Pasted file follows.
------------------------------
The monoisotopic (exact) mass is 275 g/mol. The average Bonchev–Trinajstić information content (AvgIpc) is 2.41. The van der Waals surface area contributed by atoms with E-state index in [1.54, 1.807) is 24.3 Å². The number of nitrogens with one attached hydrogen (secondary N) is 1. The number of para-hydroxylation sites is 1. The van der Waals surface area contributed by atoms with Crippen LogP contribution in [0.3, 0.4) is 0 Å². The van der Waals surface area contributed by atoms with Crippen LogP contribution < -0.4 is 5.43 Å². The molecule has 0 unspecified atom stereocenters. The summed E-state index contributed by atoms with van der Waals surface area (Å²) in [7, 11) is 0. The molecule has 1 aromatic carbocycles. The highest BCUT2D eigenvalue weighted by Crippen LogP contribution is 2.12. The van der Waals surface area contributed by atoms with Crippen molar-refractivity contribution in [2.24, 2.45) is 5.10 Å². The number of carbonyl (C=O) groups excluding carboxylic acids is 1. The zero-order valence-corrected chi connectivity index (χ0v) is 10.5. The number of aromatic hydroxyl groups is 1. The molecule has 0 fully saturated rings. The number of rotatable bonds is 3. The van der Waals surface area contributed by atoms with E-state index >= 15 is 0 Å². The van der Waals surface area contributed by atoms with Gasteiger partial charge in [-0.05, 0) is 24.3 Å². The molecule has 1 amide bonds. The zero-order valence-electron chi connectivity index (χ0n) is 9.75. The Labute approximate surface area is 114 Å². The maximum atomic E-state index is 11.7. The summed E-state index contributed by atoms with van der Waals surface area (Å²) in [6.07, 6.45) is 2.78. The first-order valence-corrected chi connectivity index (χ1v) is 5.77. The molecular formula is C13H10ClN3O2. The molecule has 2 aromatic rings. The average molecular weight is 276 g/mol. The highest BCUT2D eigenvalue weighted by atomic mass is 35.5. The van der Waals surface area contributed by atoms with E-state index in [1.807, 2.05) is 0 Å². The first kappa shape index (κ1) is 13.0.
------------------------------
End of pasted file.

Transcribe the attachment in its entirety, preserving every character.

The monoisotopic (exact) mass is 275 g/mol. The average Bonchev–Trinajstić information content (AvgIpc) is 2.41. The van der Waals surface area contributed by atoms with E-state index in [1.54, 1.807) is 24.3 Å². The number of nitrogens with one attached hydrogen (secondary N) is 1. The number of para-hydroxylation sites is 1. The van der Waals surface area contributed by atoms with Crippen LogP contribution in [0.3, 0.4) is 0 Å². The van der Waals surface area contributed by atoms with Crippen LogP contribution < -0.4 is 5.43 Å². The molecule has 0 unspecified atom stereocenters. The summed E-state index contributed by atoms with van der Waals surface area (Å²) in [7, 11) is 0. The molecule has 1 aromatic carbocycles. The highest BCUT2D eigenvalue weighted by Crippen LogP contribution is 2.12. The van der Waals surface area contributed by atoms with Crippen molar-refractivity contribution in [2.24, 2.45) is 5.10 Å². The number of carbonyl (C=O) groups excluding carboxylic acids is 1. The zero-order valence-corrected chi connectivity index (χ0v) is 10.5. The number of aromatic hydroxyl groups is 1. The molecule has 0 fully saturated rings. The number of rotatable bonds is 3. The van der Waals surface area contributed by atoms with E-state index >= 15 is 0 Å². The van der Waals surface area contributed by atoms with Gasteiger partial charge in [-0.05, 0) is 24.3 Å². The molecule has 1 amide bonds. The zero-order valence-electron chi connectivity index (χ0n) is 9.75. The Labute approximate surface area is 114 Å². The maximum atomic E-state index is 11.7. The summed E-state index contributed by atoms with van der Waals surface area (Å²) in [6.07, 6.45) is 2.78. The first-order valence-corrected chi connectivity index (χ1v) is 5.77. The molecular formula is C13H10ClN3O2. The molecule has 2 aromatic rings. The average molecular weight is 276 g/mol. The highest BCUT2D eigenvalue weighted by atomic mass is 35.5. The van der Waals surface area contributed by atoms with E-state index in [1.807, 2.05) is 0 Å². The first kappa shape index (κ1) is 13.0.